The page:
|Sent on:||Friday, May 18, 2012 4:50 PM|
Conflict Management - Part I/2
Conflict is there from the day we are born - the baby crying for milk or a nappy change, is in conflict! Any time we are in need, we are in conflict, in a constant pursuit of having that need met. Accept this fact, and you end the struggle, and anything that comes thereafter is in fact a bonus!
Definition of Conflict: The actual or perceived opposition of needs, values, wishes or perceptions resulting in stress or tension. (The Justice Institute of British Colombia, Canada).
We work so hard to make our lives proper and perfect that we never have the time to stop and enjoy the beauty and splendor of what we have created. This creates a constant tension in life. We give this pattern many different names; stress, dysfunction, addiction or passive aggressive. We prefer to label the sickness, for we feel better justifying our poor mental health and inability to tolerate life's cycles. But the point is, we are not at peace with ourselves. We do not know where we are heading yet we speed up the runaway freight train we have created. This type of psychological instability is the root cause for restlessness and frustration, resulting in conflicts of various types.
There is a Zen story about a peasant farmer who owned a beautiful horse desired by others. One day it disappeared. When all the villagers remarked on his bad luck, he calmly replied, "Maybe, maybe not." A few days later the horse returned, leading a herd of fine wild horses. This time the villagers remarked, “How lucky you are”. “Maybe, maybe not!” he replied. A week later, his only son was thrown and crippled while training the horses. When the villagers again commented on his bad luck, he calmly replied, "Maybe, maybe not." Within a week, the emperor declared a frivolous war and all young able men, save the farmer's son, were forced into battle and none returned. The moral of the story, nothing is as it seems!
What's my first response to a conflict situation? Is it to back off or move head on? Is it a difficulty or an opportunity? Do I fall into the blame game, or do I take responsibility? Do I fall into old patterns of behaviour or do I take time to create new ones. Do I withdraw, get aggressive, become passive or go into denial? Whatever is my response to conflict will be a clear indication of how I deal with a conflict situation.
If for example my response to conflict is to pretend nothing is wrong, then I will deny the conflict. If for example my response to conflict is to cry out of self-pity, then I will feel incapable or ill-equipped to tackle the conflict. If my response is to simply complain without taking action, then I will ignore the real issue of conflict. If my response to conflict is that it is normal and part and parcel of life, then I will work towards finding a resolution
Our lives are not dependent on whether or not we have conflict. It is what we do with the conflict that makes the difference. How we perceive conflict is all in our mind. When we oppose we are in separation. When both parties see the same picture, there is connectedness. The art of conflict management is for all parties involved to be able to see the same picture from various different perspectives and to appreciate it. It is when I insist that what I see is the only view that conflict begins.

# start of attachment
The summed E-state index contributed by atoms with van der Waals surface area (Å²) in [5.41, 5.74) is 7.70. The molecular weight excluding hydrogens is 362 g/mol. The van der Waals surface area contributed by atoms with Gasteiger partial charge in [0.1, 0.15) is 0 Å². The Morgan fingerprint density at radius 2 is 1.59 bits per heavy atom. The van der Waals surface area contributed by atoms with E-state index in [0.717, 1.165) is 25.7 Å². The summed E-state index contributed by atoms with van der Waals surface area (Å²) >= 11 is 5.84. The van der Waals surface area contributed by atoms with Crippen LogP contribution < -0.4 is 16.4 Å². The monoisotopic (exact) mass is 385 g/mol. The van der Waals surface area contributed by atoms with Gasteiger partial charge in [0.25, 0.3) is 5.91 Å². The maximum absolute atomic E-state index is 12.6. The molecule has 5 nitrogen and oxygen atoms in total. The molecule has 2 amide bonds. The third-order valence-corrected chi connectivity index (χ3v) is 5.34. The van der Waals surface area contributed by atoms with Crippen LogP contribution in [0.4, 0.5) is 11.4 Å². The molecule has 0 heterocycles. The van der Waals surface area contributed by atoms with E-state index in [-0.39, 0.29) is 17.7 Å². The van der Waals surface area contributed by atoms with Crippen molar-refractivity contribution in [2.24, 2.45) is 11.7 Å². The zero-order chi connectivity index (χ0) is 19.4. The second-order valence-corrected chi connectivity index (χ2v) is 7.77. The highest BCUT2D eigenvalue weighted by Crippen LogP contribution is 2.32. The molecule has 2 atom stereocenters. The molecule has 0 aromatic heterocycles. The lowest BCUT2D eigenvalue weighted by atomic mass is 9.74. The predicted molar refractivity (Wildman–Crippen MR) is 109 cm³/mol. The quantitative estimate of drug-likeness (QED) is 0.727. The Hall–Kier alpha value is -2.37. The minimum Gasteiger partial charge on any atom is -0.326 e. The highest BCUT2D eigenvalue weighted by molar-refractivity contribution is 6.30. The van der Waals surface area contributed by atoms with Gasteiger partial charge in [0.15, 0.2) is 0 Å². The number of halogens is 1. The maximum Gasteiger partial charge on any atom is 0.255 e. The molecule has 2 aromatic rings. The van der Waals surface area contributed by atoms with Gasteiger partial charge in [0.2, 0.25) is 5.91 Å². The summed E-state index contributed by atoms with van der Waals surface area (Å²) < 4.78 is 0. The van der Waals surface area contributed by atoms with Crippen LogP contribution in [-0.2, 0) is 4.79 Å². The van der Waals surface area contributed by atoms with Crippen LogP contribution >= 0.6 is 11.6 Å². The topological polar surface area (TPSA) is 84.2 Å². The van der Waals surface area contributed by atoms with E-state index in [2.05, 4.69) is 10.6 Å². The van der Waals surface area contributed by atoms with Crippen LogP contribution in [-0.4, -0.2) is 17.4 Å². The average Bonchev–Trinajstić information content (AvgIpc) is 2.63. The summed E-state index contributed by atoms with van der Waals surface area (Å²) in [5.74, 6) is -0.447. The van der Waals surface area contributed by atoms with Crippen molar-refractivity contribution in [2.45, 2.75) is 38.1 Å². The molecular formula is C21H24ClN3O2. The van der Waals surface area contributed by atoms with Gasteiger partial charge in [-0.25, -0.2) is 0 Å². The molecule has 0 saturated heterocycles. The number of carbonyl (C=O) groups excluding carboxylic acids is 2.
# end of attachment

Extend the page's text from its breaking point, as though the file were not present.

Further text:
Conflict often pushes us into the survival mode. When we perceive ourselves as separate and disconnected from those around us, there becomes a feeling of 'you and me' and a sense that there isn't enough for both of us. This perception of scarcity develops a mindset of survival, and people spend a significant portion of their time operating in this mode. There is fear that there is not enough money, energy or resources to go around. Therefore the tendency is to get all we can for us and to keep the doors barred because someone is always trying to get into the ‘cookie jar’. In a scarcity context, the experience is one of tremendous energy output, but the net result is mere survival. Like swimming in a strong current, all of our energy seems to be used in maintaining our position or staying afloat.
Once we fall into this 'survival' trap, competition begins. We think of conflict as a contest and life becomes a big scoreboard. It’s as though we need to be gaining points through ‘winning’ conflicts, as though we need a certain amount of points under our belt to get to heaven or a better place! The adrenalin is on and we have to win!
Conflict is not a contest. Conflict just is. We choose whether to make it a contest in which there are winners and losers.
Have you ever been upset when your colleagues don’t share your point of view, or the kids rebel at your ideas, or your spouse does the opposite of what you expect? What is your knee-jerk reaction? Is it your fear of losing? The fear of being wrong? The need to prove yourself? The EGO under attack? When conflict becomes a win-lose contest in our minds, we immediately try to “win”. The big question is, was there really a contest in the first place?
Stay tuned for part two for more tips on how to manage conflict.
It’s time… this week to observe yourself - how much you act out of fear and how much you act out of love. Do you constantly find yourself looking at the scoreboard? Trying to out-do the other person? If so, let go of the tension. Choose to learn from the lesson – to build bridges and make everyone a winner instead of running off alone with the trophy!
"If one throws salt at thee thou wilt receive no harm unless thou hast sore places."
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